Maladaptive coping behaviors are rarely something that we “pick” or decide to do. They typically arise from our subconscious and feel compulsive and instinctual.
When a behavior becomes maladaptive
Most people can relate to at least one of the coping behaviors we listed. That’s because everyone uses coping behaviors, and they aren’t always maladaptive. For example, most people have used shopping, alcohol, food, and other maladaptive coping behaviors occasionally to cope with stress.
It’s important to recognize the difference between using something occasionally and feeling better and using something compulsively. A person who is stuck in a maladaptive coping behavior may notice that they feel:
- Compelled to use the behavior even if they don’t want to
- Ashamed of themselves for using the behavior
- Notice that they need the behavior more often and/or need a higher dose over time
These three elements can signal that someone is becoming dependent on a maladaptive coping behavior.
How can we stop maladaptive coping behaviors?
The most important thing to recognize when dealing with maladaptive coping mechanisms is that they are there to help. While they may look obviously destructive to other people, the person who is using them feels soothed and better when using the behavior.
This is why saying that someone needs to stop the maladaptive coping behavior “cold turkey” can backfire. Unless we replace the maladaptive coping behavior with healthy coping behaviors, we can cause more harm than good.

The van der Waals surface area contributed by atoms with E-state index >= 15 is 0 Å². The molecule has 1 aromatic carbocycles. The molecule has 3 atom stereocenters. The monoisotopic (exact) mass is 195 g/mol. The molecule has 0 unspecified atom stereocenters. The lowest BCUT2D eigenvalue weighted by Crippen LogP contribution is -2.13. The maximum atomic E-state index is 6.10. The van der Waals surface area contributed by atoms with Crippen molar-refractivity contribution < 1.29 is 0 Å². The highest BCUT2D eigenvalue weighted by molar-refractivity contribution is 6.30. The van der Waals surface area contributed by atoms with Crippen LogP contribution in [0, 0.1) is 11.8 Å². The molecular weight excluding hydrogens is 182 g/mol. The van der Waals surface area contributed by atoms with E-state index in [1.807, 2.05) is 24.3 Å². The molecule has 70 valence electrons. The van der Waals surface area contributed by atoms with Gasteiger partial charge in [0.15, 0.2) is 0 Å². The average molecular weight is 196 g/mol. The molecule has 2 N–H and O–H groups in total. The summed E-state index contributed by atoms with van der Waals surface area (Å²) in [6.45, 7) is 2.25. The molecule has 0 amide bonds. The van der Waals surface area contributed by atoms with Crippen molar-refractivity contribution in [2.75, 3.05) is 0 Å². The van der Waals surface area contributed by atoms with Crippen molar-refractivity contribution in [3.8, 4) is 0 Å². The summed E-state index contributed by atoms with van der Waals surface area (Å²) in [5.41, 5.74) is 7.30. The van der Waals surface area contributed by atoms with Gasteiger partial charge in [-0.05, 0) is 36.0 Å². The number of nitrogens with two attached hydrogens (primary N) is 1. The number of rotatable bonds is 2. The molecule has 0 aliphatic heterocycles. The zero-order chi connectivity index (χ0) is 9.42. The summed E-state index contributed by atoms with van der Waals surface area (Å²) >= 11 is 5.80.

If we want a child or someone we love to stop using maladaptive coping behaviors like eating disorders, we need to help them uncover the stress they are trying to cope with. Then we need to help them build healthy coping behaviors so they can replace one with the other.
If we try to rip the maladaptive coping behavior away without recognizing the purpose the behavior is serving, we risk driving it underground or morphing into another form because we have not actually addressed the core problem.
Healthy coping behaviors include:
- Mindful meditation
- Exercise or movement
- Pursuing passions, hobbies, and crafts
- Processing feelings mindfully, not automatically
- Actively seeking care and attention from loved ones
- Developing some distraction “tricks” to get through an anxious state, such as making a list of fruits and vegetables, naming all of the car manufacturers, or seeking a specific color in the environment.
- Reaching out to a friend or family member for help
- Getting professional therapy, counseling, or coaching
- Participating in and feeling as if you belong to a community
We created this short video to illustrate maladaptive coping mechanisms.